It’s a unique position we’re in- being responsible for our kids. We’re not their parents, we’re not their teachers, but we’re running a center where they come every day. We encourage them to make good choices. But can we force them to get in our busito every day and go to school? Sure can’t. But do their teachers ask us, the directors of Crecer, to sign their exams and report cards? Sure do. It’s unique. And it isn’t easy.

I’ve been so ridiculously lucky these past two years as Crecer has crecer-ed (ha!) to what it is now. Jenny, Haley, Franklin, and I usually have the same heart and mindset when it comes to our kids. When we talk about what’s best for them, the four of us generally agree on the path we should take. Sure, we have different opinions and viewpoints, but we can always find common ground and I value all of their opinions. It’s always felt like everyone involved with Crecer has also shared the same vision. There are tweaks of course, as with any organization, but I’ve always felt part of a united front, tackling the dark, ugly, messy reality that our kids face every day.

So when we came up against some of the disciplines and instabilities that have been happening at school lately, it became uncharted territory. I’m watching people make decisions that go in the complete opposite direction of what we’re all about at Crecer. I’m watching my kids feel sad, rejected, and labeled as “the bad kid.” I’m seeing them lose the vibrant energy they had at the beginning of the school year and feel defeated. And it’s like I’m leaping into Mama Bear Mode.


Switching gears real quick. I promise I’ll get back to Mama Bear in a minute.

The Irresistible Revolution is a book that a friend gave me a while ago, as she watched me unable to articulate why I feel so strongly that Christians haven’t exactly been pulling our weight in the “fight with the little guy” category. The author, Shane Claiborne, is the founder of The Simple way, a community in Philadelphia who works alongside people who have been marginalized. The Simple Way, true to their name, works in the purest, most Jesus way possible. He explains, “For Jesus did not seek out the rich and powerful in order to trickle down his kingdom. Rather, he joined those at the bottom, the outcasts, and the undesirables, and everyone was attracted to his love for people on the margins.”

Yup. Beautiful. Community. If only I could shout this from the church rooftops…but that’s another blog for another time.

Anyways. There’s a part of his book where he talks about not being “a voice for the voiceless,” a phrase that I know comes from well-meaning hearts, but is actually pretty offensive once you dissect it. Regardless of who is listening, everyone has a voice. We as a society have just grown accustomed to only valuing the voices of a select few.

“We are not a voice for the voiceless. The truth is that there is a lot of noise out there drowning out quiet voices and many people have stopped listening to the cries of their neighbors. Lots of folks have put their hands over their ears to drown out the suffering. Institutions have distanced themselves from the disturbing cries…This is the chorus of the generations of seemingly voiceless people that we have joined. And God has a special ear for their groaning, regardless of who else is listening.”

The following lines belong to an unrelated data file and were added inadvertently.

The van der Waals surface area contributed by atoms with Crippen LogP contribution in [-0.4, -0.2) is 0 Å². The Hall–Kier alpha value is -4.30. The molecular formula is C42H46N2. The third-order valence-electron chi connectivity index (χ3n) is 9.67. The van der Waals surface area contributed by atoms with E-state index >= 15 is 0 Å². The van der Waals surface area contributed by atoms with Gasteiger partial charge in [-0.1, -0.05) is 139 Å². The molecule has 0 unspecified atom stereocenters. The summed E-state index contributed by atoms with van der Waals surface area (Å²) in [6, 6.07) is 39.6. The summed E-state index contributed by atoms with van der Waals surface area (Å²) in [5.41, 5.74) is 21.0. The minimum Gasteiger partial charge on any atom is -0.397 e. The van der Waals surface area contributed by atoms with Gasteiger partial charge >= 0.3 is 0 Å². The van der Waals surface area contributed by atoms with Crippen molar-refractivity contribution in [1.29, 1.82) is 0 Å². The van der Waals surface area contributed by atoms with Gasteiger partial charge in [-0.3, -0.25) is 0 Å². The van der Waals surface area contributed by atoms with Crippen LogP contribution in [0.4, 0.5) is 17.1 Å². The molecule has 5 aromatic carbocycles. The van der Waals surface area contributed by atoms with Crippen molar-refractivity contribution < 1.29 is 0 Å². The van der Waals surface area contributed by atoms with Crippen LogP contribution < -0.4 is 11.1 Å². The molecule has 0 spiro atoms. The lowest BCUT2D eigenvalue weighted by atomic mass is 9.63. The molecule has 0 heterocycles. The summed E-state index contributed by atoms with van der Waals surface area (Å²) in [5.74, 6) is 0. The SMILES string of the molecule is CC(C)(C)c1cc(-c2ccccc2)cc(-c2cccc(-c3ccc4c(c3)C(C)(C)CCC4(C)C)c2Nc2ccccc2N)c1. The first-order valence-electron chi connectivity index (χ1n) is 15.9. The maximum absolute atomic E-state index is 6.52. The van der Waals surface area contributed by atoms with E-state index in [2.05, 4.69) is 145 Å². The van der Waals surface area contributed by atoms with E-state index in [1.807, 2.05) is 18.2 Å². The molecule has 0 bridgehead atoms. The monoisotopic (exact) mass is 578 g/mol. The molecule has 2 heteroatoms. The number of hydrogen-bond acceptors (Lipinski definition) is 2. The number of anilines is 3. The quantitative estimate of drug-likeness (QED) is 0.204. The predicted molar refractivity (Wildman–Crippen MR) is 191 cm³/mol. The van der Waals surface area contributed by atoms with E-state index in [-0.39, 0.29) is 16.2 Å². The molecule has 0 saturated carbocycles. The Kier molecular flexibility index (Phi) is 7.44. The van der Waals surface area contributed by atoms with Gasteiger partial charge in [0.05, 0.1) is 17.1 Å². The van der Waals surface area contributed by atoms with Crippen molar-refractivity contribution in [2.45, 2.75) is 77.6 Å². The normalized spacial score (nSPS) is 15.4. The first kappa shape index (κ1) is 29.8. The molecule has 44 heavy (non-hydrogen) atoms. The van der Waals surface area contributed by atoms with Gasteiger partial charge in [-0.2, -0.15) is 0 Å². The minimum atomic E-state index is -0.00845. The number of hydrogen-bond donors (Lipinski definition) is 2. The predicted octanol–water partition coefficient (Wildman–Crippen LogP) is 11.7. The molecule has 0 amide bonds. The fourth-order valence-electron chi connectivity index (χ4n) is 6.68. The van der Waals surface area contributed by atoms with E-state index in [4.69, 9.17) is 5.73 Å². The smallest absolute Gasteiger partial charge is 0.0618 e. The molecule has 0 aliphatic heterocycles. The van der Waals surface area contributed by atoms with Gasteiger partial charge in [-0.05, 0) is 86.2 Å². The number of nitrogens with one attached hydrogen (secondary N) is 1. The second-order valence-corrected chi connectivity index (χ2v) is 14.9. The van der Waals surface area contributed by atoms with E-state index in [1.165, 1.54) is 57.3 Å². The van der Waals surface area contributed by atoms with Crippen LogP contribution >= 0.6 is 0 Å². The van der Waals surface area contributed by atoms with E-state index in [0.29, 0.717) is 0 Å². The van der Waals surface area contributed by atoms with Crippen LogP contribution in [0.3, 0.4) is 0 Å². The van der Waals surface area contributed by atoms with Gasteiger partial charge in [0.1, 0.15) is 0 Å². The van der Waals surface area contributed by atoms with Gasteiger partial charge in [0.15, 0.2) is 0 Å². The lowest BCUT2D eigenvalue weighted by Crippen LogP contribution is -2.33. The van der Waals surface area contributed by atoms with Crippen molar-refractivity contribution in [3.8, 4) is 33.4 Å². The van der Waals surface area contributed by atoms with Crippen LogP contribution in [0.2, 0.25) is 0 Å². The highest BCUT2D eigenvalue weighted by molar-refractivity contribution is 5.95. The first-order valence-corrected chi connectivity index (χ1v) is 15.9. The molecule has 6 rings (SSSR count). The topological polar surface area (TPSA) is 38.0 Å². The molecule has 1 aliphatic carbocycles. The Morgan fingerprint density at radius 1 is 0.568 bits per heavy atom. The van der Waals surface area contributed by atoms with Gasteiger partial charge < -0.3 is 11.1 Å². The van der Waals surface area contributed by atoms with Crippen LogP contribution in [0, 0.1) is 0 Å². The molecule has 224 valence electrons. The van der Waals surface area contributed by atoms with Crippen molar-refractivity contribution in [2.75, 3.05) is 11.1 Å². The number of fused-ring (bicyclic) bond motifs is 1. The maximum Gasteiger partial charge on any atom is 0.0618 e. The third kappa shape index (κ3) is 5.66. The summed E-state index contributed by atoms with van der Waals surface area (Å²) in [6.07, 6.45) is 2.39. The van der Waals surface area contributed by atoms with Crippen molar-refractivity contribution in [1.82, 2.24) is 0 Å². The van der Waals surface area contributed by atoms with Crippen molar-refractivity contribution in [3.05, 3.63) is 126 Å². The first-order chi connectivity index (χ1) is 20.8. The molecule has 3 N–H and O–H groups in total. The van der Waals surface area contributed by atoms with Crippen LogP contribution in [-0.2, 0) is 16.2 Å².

My kids have a voice. And boy do I wish I could just hand them a megaphone and make the whole world (okay, I’ll settle for the city of San Pedro Sula. Hell, I’ll even settle for just their school.) listen to their stories, hear their cries, and work in a compassionate way to become a part of their community. But for some reason, society has been accustomed to believe that 13 year olds living in poverty don’t need to be heard. People think that they should immediately obey and be grateful to people who “just want to help.” For some reason, people hold those in poverty to an impossible standard- truly believing that kids like mine should just “be thankful” for opportunities to study and then sit silently as they face injustice.

When I picked up my 13 year old from school one day and saw him in shambles, getting into the car after a long day of adults telling him how he should feel, why he’s wrong, and claiming to know how to “fix” him…guys, my blood was boiling. It’s a privilege to know that he considers Crecer to be his safe space- adults who he knows will fight alongside him. It’s taken years to get here. And as a result, it’s our responsibility to amplify his voice- not speak for him.

Like I said, this is uncharted territory. People who have been involved with my kids are usually part of a united front. This is the first time I’ve had to be in full Mama Bear Mode and confront people who I trusted to fight for my kids the same way Crecer does. For someone like me who usually runs in the opposite direction of confrontation, it’s overwhelming. But. It’s a responsibility I have been trusted with. It’s our community that we’ve worked so hard to build with our kids so you can be damn sure we’re going to fight for it.

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